In the end I implemented a similar c++ version as David. Here are the timings of all my solutions:

• rcpp speaks for itself
• vec_as_idx is using the vector index as reference point
• vector v1 is the first version of the code with incrementally larger search space
• and oop version is using R6, it is not the R6 that is making this slow, rather the if else parts, and linearly searching a list and vector.

### Reproducibility

At the moment of creation (when I knitted this document ) this was the state of my machine: **click here to expand**
sessioninfo::session_info()

─ Session info ─────────────────────────────────────────────────────────────
setting  value
version  R version 4.0.2 (2020-06-22)
os       macOS Catalina 10.15.7
system   x86_64, darwin17.0
ui       RStudio
language (EN)
collate  en_US.UTF-8
ctype    en_US.UTF-8
tz       Europe/Amsterdam
date     2020-12-17

─ Packages ─────────────────────────────────────────────────────────────────
package        * version date       lib source
assertthat       0.2.1   2019-03-21 [1] CRAN (R 4.0.2)
blogdown         0.21    2020-10-11 [1] CRAN (R 4.0.2)
bookdown         0.21    2020-10-13 [1] CRAN (R 4.0.2)
cli              2.2.0   2020-11-20 [1] CRAN (R 4.0.2)
colorspace       2.0-0   2020-11-11 [1] CRAN (R 4.0.2)
crayon           1.3.4   2017-09-16 [1] CRAN (R 4.0.2)
digest           0.6.27  2020-10-24 [1] CRAN (R 4.0.2)
dplyr            1.0.2   2020-08-18 [1] CRAN (R 4.0.2)
ellipsis         0.3.1   2020-05-15 [1] CRAN (R 4.0.2)
evaluate         0.14    2019-05-28 [1] CRAN (R 4.0.1)
fansi            0.4.1   2020-01-08 [1] CRAN (R 4.0.2)
farver           2.0.3   2020-01-16 [1] CRAN (R 4.0.2)
fastmap          1.0.1   2019-10-08 [1] CRAN (R 4.0.2)
generics         0.1.0   2020-10-31 [1] CRAN (R 4.0.2)
ggplot2        * 3.3.2   2020-06-19 [1] CRAN (R 4.0.2)
glue             1.4.2   2020-08-27 [1] CRAN (R 4.0.2)
gtable           0.3.0   2019-03-25 [1] CRAN (R 4.0.2)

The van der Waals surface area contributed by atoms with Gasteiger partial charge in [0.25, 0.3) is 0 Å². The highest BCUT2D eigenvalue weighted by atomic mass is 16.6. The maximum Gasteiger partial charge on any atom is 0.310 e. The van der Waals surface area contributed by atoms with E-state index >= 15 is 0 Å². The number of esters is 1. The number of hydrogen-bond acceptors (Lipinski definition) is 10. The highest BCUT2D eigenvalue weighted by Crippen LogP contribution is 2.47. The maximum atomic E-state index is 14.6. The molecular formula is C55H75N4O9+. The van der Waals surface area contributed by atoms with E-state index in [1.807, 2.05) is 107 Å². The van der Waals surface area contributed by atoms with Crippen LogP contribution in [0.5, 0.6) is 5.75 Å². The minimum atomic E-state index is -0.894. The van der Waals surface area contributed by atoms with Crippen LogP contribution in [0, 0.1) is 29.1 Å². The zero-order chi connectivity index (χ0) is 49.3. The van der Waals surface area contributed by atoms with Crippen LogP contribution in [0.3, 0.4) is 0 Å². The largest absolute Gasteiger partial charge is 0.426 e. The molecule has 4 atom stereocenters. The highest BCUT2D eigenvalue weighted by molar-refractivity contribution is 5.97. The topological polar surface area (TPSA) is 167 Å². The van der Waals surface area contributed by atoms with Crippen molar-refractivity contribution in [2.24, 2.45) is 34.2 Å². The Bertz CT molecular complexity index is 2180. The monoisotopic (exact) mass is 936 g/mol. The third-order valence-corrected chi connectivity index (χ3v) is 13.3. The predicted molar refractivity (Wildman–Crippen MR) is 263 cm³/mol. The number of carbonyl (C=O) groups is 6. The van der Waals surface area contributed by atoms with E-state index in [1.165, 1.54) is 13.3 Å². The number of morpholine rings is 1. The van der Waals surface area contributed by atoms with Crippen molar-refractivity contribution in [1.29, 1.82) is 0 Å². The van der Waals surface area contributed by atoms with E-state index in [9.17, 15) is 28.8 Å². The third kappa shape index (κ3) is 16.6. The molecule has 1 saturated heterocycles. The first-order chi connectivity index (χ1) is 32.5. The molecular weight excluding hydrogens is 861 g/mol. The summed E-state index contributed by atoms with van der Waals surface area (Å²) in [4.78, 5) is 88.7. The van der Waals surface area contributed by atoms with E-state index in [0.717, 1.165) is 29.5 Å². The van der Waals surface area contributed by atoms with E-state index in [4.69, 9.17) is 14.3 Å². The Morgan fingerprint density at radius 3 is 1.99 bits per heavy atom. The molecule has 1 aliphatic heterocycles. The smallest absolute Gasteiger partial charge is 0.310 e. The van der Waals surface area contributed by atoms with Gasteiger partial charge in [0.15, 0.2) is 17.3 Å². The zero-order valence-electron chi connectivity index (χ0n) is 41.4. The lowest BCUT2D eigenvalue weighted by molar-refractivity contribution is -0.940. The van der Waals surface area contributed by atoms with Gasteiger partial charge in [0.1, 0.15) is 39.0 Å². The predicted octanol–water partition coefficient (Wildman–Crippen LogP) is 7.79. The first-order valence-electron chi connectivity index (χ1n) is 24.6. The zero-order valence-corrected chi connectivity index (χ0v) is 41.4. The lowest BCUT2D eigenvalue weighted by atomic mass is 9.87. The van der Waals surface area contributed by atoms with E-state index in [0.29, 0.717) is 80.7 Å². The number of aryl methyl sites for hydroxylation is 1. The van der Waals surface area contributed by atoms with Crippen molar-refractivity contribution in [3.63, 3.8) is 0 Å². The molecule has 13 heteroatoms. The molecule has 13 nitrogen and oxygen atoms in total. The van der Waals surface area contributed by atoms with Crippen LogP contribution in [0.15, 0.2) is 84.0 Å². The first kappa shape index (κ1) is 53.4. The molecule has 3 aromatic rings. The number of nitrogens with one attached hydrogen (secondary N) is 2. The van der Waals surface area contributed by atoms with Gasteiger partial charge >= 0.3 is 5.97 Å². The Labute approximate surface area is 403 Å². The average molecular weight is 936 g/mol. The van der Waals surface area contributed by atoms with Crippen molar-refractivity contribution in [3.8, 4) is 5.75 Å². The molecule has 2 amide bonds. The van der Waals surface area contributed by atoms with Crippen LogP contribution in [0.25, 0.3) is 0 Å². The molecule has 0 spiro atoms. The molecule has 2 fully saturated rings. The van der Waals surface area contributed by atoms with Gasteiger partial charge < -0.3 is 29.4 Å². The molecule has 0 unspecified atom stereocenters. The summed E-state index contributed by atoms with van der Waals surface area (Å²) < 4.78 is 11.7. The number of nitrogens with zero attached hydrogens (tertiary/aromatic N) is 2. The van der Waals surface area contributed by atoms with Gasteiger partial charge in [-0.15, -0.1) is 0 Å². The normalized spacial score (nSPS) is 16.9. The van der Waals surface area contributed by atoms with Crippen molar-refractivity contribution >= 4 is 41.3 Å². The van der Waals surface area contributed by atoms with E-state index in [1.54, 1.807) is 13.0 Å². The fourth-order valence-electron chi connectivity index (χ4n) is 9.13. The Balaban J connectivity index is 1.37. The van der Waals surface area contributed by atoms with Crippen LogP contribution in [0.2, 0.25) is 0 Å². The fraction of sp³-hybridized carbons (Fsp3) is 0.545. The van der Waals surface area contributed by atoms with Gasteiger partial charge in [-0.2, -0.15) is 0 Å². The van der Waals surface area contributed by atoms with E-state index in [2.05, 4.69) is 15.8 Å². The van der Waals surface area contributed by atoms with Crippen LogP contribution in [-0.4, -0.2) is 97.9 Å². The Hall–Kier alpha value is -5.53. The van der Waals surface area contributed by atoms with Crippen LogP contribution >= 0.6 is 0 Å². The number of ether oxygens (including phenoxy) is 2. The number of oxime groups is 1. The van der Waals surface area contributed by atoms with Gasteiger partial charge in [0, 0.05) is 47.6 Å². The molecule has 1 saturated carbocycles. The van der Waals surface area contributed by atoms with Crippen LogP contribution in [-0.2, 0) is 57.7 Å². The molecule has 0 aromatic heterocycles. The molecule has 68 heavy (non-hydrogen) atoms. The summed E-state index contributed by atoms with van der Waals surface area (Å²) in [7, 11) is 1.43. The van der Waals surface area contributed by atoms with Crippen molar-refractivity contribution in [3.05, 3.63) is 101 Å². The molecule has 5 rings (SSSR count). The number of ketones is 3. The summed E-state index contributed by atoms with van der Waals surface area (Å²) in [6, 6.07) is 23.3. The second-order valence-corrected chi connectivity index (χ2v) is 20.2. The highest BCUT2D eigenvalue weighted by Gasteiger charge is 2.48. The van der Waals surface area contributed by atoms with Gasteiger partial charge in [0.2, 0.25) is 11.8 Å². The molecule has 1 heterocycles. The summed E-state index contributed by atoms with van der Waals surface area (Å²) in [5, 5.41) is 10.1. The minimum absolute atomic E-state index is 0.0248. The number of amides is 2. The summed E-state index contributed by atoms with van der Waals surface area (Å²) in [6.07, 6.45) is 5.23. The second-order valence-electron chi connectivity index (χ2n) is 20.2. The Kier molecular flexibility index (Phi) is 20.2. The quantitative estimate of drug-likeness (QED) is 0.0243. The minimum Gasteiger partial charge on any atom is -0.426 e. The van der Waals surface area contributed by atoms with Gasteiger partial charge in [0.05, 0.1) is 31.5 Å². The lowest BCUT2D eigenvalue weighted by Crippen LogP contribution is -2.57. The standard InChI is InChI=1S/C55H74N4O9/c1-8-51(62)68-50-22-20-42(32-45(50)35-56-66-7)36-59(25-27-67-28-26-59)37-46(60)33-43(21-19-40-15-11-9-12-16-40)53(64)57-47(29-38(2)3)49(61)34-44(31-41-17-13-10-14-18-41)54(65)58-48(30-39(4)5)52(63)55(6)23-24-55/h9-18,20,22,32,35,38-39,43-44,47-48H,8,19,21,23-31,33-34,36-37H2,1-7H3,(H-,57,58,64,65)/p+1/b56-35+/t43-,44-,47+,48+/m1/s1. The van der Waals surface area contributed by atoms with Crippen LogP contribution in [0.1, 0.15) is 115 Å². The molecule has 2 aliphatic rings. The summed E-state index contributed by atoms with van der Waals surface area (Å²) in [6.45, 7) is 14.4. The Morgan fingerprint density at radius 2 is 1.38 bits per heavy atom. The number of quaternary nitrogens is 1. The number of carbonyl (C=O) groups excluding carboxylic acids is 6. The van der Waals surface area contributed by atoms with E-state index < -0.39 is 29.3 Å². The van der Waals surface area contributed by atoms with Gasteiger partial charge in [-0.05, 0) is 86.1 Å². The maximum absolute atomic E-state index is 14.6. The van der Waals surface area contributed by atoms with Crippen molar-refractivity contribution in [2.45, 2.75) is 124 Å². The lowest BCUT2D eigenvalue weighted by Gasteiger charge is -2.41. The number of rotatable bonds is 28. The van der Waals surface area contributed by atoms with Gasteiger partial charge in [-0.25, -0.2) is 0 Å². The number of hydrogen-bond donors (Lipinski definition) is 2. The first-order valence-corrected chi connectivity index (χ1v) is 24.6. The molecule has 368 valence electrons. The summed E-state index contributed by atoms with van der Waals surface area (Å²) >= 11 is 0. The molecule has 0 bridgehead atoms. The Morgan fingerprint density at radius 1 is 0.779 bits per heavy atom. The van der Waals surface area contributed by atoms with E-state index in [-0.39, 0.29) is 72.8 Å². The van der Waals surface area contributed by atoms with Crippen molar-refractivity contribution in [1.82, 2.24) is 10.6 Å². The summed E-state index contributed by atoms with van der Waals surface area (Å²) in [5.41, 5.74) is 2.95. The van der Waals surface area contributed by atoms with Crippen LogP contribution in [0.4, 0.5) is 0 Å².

htmltools        0.5.0   2020-06-16 [1] CRAN (R 4.0.2)
httpuv           1.5.4   2020-06-06 [1] CRAN (R 4.0.2)
jsonlite         1.7.1   2020-09-07 [1] CRAN (R 4.0.2)
knitr            1.30    2020-09-22 [1] CRAN (R 4.0.2)
later            1.1.0.1 2020-06-05 [1] CRAN (R 4.0.2)
lifecycle        0.2.0   2020-03-06 [1] CRAN (R 4.0.2)
magrittr         2.0.1   2020-11-17 [1] CRAN (R 4.0.2)
microbenchmark * 1.4-7   2019-09-24 [1] CRAN (R 4.0.2)
mime             0.9     2020-02-04 [1] CRAN (R 4.0.2)
miniUI           0.1.1.1 2018-05-18 [1] CRAN (R 4.0.2)
munsell          0.5.0   2018-06-12 [1] CRAN (R 4.0.2)
pillar           1.4.7   2020-11-20 [1] CRAN (R 4.0.2)
pkgconfig        2.0.3   2019-09-22 [1] CRAN (R 4.0.2)
processx         3.4.4   2020-09-03 [1] CRAN (R 4.0.2)
promises         1.1.1   2020-06-09 [1] CRAN (R 4.0.2)
ps               1.4.0   2020-10-07 [1] CRAN (R 4.0.2)
purrr            0.3.4   2020-04-17 [1] CRAN (R 4.0.2)
R6             * 2.5.0   2020-10-28 [1] CRAN (R 4.0.2)
Rcpp             1.0.5   2020-07-06 [1] CRAN (R 4.0.2)
rlang            0.4.9   2020-11-26 [1] CRAN (R 4.0.2)
rmarkdown        2.5     2020-10-21 [1] CRAN (R 4.0.2)
rstudioapi       0.13    2020-11-12 [1] CRAN (R 4.0.2)
scales           1.1.1   2020-05-11 [1] CRAN (R 4.0.2)
servr            0.20    2020-10-19 [1] CRAN (R 4.0.2)
sessioninfo      1.1.1   2018-11-05 [1] CRAN (R 4.0.2)
shiny          * 1.5.0   2020-06-23 [1] CRAN (R 4.0.2)
stringi          1.5.3   2020-09-09 [1] CRAN (R 4.0.2)
stringr          1.4.0   2019-02-10 [1] CRAN (R 4.0.2)
tibble           3.0.4   2020-10-12 [1] CRAN (R 4.0.2)
tidyselect       1.1.0   2020-05-11 [1] CRAN (R 4.0.2)
vctrs            0.3.5   2020-11-17 [1] CRAN (R 4.0.2)
withr            2.3.0   2020-09-22 [1] CRAN (R 4.0.2)
xfun             0.19    2020-10-30 [1] CRAN (R 4.0.2)
xtable           1.8-4   2019-04-21 [1] CRAN (R 4.0.2)
yaml             2.2.1   2020-02-01 [1] CRAN (R 4.0.2)

[1] /Library/Frameworks/R.framework/Versions/4.0/Resources/library


TIL: Vectorization in Advent of Code Day 15
by  |